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Sea lion stench: Poop containment not happening quick enough says lawsuit

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The sea lion stench coming from fresh feces festering in the hot San Diego sun on the beautiful coastline is not welcomed smell for area business owners. When it comes to the equation needed for a leisurely meal, the smell of poop seems to sour the appetite. It is also something that the businesses in La Jolla Cove don’t want as part of their customer’s experience when shopping their stores.

According to ABC News on Dec. 27, this is not a new problem, but a problem that local businesses feel they have been faced with for too long. The problem is pushing customers away along with causing a health risk to the public. Left with no other recourse, two local businesses have banned together in a lawsuit against the city of San Diego.

Claiming the city has not acted promptly enough when it comes to finding a solution for the sea lion stench that lasts. The businesses have formed the group, Citizens for Odor Nuisance Abatement and last week they filed suit in San Diego Superior Court regarding the smell from the sea-lion waste.

While the La Jolla Village Merchants Association has talked about filing a suit, they haven’t move to do so. The La Valencia Hotel and George’s at the Cove formed the group and filed the lawsuit. Random pictures taken of visitors to the area inevitably show a couple of folks holding their nose. This doesn't look very enticing to prospective tourists.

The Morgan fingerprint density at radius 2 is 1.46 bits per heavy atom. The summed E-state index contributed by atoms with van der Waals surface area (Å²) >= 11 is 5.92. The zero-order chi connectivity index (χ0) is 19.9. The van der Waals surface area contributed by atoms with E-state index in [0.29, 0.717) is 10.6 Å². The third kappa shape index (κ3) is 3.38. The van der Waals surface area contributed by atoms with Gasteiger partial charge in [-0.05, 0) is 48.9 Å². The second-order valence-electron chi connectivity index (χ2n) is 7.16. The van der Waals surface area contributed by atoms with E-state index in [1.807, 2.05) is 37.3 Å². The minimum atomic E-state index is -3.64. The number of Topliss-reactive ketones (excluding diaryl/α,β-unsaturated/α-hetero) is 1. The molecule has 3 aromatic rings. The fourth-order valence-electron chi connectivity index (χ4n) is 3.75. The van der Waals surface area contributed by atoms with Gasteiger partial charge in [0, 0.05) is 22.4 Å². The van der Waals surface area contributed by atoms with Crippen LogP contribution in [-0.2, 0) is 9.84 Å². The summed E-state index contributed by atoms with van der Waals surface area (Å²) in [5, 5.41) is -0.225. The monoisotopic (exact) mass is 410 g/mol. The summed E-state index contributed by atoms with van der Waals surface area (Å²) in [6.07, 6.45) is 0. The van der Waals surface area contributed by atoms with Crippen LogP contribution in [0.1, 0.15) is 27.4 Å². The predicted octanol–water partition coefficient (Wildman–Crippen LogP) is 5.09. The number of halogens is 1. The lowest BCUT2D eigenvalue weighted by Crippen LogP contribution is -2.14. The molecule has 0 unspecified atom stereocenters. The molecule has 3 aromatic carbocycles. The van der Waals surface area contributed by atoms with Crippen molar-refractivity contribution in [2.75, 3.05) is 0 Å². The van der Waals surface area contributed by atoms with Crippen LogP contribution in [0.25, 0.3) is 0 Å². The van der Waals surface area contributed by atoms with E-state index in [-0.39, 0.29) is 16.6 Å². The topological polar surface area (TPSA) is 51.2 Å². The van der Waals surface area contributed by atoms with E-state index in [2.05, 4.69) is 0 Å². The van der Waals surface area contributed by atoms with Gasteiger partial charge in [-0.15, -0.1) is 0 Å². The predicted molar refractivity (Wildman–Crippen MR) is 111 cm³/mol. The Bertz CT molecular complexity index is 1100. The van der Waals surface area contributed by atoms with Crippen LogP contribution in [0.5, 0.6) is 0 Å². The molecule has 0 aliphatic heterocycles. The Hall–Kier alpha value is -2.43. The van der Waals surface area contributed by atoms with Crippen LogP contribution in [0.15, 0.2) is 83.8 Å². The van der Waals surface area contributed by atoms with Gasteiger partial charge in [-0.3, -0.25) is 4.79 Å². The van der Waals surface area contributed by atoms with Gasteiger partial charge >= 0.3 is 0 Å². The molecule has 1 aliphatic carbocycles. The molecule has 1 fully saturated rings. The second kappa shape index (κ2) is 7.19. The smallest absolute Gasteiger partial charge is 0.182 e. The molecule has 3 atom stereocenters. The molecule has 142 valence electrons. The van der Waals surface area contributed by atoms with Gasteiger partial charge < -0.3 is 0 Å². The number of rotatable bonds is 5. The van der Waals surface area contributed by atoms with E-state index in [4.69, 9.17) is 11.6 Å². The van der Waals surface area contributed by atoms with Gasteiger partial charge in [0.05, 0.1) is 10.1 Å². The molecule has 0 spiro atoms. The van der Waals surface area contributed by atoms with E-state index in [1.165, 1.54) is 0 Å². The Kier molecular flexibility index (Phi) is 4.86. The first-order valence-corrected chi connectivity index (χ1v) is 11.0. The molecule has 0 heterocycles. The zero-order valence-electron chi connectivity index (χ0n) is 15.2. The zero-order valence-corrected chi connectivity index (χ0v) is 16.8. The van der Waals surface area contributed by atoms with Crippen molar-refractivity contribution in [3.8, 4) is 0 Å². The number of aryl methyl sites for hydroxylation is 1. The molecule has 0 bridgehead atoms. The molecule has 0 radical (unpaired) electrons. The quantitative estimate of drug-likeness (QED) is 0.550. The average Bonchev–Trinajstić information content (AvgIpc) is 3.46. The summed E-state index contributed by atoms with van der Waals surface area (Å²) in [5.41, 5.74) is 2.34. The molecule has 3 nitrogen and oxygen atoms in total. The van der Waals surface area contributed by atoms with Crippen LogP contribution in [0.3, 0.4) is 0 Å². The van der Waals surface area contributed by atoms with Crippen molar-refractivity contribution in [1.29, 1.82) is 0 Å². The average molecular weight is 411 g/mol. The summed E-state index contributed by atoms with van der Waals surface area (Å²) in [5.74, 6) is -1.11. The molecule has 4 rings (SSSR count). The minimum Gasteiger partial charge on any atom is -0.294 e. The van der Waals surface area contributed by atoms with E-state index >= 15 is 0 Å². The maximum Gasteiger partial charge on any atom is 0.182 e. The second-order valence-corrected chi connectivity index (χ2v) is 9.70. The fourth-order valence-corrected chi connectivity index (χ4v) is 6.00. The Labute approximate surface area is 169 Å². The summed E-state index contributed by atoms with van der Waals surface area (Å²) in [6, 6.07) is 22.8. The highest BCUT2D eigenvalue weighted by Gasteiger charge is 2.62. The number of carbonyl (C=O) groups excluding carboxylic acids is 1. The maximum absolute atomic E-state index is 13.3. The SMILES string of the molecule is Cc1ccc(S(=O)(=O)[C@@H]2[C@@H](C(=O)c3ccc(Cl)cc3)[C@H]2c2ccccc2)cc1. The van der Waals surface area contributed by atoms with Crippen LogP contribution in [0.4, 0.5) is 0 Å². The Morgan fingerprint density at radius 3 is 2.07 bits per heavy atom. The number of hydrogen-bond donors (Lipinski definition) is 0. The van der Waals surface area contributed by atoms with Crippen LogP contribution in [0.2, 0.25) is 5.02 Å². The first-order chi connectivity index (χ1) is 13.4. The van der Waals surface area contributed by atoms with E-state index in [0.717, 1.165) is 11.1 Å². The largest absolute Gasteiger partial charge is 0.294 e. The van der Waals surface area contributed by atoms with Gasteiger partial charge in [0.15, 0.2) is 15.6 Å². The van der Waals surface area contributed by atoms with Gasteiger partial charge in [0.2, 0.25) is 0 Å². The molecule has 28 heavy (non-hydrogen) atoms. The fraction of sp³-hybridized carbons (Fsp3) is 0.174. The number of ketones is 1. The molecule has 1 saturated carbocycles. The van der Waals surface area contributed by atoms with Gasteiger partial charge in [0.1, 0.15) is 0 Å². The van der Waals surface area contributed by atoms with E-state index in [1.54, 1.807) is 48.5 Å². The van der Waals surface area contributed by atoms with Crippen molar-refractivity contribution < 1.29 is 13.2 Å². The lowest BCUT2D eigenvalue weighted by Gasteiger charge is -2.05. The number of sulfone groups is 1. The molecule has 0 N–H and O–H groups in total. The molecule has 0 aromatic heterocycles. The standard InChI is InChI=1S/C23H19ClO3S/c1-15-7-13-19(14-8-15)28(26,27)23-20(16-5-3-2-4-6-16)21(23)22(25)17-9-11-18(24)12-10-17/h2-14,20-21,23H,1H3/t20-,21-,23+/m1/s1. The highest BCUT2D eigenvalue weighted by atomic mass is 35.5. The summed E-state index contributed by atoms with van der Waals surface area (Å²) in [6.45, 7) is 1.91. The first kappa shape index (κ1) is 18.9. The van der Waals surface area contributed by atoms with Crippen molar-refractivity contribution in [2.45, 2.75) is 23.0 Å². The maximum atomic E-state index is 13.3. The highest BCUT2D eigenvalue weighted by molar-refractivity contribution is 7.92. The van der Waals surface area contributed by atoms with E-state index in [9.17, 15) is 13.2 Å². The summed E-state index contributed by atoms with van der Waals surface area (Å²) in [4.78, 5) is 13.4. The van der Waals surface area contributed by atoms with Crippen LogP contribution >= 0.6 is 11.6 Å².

Last year the sea lion population was coupled with the pelicans, cormorants and gulls finding their way to La Jolla Cove with even more waste adding to the problem. The bird stench was detected a mile in from the beach.

The two businesses don’t want money from the city, they simply want a permanent solution to the stench. Other communities along the shoreline have employed different methods to rid the stench and in some cases the sea lions all together from their area.

Methods of blaring horns every hour on the hour to spraying water at the sea lions have detoured the creatures from taking up residence. A low-volt shock delivery system was on the table at one time in the past.

Animal rights groups are clear on their stand that this is a natural habitat for the sea lions and the birds. Now that the group is taking the city to court, maybe some type of solution can be found that is good for both the sea creatures and people. What that may look like is anyone’s guess.



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